Many coffee experts say the best coffee starts with the cleanest equipment. Using a dirty coffee maker can make even the most expensive coffees taste bitter or stale, so it is important to clean a drip coffee maker regularly in order to produce a drinkable beverage. Cleaning a drip coffee maker is not a difficult process, although some may find it a little time-consuming. The most important ingredients to have on hand when cleaning a drip coffee maker are a supply of clean water and white vinegar.
A traditional drip coffee maker does not contain a lot of moving parts which must be disassembled for thorough cleaning. However, there are some areas which tend to collect oily residue from brewed coffee beans, and other areas which can develop a build-up of scale from untreated hard water. Neglect can also lead to the development of mildew and mold if coffee filters and their used contents are not removed promptly. Cleaning a coffee maker properly means addressing everything from the glass carafe to the water delivery system.
To clean the glass carafe which holds the finished coffee, a person could swirl a small amount of soapy water with a soft plastic brush around the interior and then rinse it with clean water several times until the soap residue is completely gone. This method may give the coffee an unpleasant taste, however, so many people try to avoid the use of chemicals when cleaning the carafe.
An alternative cleaning method used by many restaurants involves the use of ice cubes, coarse salt, and lemon juice. This mixture can be added to a dirty coffee carafe and swirled for several minutes to remove any burned coffee residue or oily build-up. After several minutes, the ice mixture can be tossed into a sink and the carafe rinsed out several times with clean water.
Cleaning the actual coffee maker requires a different approach. The part of the machine which holds the coffee filter should be removed and checked for any contamination. Any old filters or grounds should be thrown away immediately. The user should replace the filter holder, but not use a filter during the cleaning process. A clean coffee carafe should be in place to receive the cleaning solution as it moves through the coffee maker.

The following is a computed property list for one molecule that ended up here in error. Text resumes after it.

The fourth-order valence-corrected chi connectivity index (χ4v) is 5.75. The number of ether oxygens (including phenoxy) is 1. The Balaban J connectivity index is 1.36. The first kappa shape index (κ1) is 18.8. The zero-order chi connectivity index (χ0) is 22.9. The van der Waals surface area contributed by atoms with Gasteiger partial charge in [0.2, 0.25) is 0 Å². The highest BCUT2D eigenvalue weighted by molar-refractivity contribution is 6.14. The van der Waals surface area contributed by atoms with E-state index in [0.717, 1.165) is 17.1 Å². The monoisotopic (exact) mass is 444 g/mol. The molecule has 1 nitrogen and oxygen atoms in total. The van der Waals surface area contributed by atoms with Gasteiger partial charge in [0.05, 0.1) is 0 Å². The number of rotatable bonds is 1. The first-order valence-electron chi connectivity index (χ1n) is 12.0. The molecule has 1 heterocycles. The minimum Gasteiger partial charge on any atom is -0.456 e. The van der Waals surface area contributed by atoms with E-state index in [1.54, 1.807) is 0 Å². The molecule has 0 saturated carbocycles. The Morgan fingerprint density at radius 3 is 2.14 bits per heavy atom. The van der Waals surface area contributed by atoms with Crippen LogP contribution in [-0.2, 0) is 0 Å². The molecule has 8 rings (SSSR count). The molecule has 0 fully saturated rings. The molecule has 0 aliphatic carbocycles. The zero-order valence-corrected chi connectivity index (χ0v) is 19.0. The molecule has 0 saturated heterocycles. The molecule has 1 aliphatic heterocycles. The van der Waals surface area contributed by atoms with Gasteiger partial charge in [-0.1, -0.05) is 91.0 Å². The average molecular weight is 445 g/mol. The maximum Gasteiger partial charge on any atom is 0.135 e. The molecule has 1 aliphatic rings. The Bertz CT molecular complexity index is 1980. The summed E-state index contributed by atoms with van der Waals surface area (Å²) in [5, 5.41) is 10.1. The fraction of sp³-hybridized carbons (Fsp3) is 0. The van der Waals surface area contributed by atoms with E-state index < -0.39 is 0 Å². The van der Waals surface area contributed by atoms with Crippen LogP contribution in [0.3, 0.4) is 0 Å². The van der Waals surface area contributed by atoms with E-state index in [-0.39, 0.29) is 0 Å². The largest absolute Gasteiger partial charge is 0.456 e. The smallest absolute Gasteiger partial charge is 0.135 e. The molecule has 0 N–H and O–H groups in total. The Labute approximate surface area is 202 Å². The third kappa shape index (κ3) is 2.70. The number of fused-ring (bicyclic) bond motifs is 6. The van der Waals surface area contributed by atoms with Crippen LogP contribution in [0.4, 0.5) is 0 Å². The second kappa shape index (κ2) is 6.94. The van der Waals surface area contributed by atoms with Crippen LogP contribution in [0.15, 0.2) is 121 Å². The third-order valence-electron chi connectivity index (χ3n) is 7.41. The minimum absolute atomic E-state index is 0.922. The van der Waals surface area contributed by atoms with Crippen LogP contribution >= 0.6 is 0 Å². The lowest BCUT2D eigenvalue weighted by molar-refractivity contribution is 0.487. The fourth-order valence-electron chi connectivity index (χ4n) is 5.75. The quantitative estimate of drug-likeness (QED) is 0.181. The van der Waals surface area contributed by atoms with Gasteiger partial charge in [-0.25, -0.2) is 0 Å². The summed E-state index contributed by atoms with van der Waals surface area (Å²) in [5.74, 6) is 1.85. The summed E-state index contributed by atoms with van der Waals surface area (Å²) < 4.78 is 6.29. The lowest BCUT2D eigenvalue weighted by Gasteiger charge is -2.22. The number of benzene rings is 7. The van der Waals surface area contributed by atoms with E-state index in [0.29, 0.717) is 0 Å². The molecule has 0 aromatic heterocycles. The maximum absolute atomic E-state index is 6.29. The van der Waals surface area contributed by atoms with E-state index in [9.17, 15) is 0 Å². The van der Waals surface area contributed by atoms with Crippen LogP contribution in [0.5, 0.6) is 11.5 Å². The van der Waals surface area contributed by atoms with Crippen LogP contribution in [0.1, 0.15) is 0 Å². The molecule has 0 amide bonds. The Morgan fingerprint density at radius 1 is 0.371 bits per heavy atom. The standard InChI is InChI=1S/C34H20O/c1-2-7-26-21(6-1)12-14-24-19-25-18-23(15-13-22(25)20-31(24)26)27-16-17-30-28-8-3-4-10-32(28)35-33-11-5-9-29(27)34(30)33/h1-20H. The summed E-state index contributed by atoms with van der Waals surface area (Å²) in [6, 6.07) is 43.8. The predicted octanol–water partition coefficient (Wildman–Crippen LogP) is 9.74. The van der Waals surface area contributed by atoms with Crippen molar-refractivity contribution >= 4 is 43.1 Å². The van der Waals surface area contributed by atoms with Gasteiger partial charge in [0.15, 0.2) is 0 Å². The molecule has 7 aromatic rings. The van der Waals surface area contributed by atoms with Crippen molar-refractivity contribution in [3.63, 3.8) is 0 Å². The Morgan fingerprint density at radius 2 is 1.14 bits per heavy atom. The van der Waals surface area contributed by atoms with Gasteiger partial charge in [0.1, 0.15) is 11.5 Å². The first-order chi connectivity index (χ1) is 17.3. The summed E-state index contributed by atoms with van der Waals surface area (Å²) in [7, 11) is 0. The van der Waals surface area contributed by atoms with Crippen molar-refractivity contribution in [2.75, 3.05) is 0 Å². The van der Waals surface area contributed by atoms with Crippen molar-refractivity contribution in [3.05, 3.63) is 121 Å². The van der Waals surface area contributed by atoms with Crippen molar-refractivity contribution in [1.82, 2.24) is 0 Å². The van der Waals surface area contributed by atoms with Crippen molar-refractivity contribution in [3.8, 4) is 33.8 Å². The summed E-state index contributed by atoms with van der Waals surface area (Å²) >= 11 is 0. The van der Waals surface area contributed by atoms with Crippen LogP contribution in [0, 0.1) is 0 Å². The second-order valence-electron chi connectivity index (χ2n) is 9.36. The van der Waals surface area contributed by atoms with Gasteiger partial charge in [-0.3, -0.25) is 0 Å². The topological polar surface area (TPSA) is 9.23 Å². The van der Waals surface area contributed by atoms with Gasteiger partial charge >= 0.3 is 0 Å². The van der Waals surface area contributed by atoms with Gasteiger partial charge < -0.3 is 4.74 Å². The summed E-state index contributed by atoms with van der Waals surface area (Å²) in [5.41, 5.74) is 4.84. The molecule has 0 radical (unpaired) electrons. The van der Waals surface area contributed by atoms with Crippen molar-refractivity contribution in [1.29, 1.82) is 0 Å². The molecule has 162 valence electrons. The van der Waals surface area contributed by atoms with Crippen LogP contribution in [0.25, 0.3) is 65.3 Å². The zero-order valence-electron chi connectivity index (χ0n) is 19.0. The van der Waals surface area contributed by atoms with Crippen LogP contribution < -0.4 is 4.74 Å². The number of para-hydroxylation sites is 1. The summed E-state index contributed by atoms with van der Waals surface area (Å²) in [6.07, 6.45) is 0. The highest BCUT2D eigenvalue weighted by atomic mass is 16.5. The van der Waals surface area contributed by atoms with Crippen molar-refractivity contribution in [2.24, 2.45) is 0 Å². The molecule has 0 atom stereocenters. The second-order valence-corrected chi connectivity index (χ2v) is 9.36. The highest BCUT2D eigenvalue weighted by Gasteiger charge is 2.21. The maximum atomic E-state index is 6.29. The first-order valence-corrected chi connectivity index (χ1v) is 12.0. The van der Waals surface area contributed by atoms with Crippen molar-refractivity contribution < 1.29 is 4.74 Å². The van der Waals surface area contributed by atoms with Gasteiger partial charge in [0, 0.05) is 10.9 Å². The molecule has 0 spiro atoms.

The user should add a mixture of white vinegar and water to the coffee maker's water receptacle. Sources disagree on the proper water-to-vinegar ratio, but in general, two parts water to one part white vinegar should be sufficient for routine cleaning. Especially dirty coffee makers may benefit from equal parts vinegar and water, however. The white vinegar can be placed directly in the receptacle, then diluted with the water until the machine is full.
The next step is to run a normal coffee cycle with the vinegar and water mixture. The solution should drip steadily into the carafe, and it will most likely appear dark or cloudy as the oily residues and dirt are removed. When this cycle is finished, the user can throw away the contents of the carafe and begin a second cycle with a fresh supply of white vinegar and water. If the finished water in the carafe still looks cloudy or dark, a third cycle may be helpful, but often two cleaning cycles should be enough.
After the last cleaning cycle has been completed, the user should start several cycles of clean rinse water to remove all traces of the vinegar. The result should be a very clean coffee maker, which should be allowed to dry thoroughly before starting the next pot of coffee. Some coffee drinkers may notice a distinct improvement in the overall quality of the brew right away, but sometimes the changes are more subtle. Other factors such as water temperature, coffee bean grind size, and filter quality can also affect the taste of brewed coffee, but keeping a coffee maker properly cleaned can help tremendously.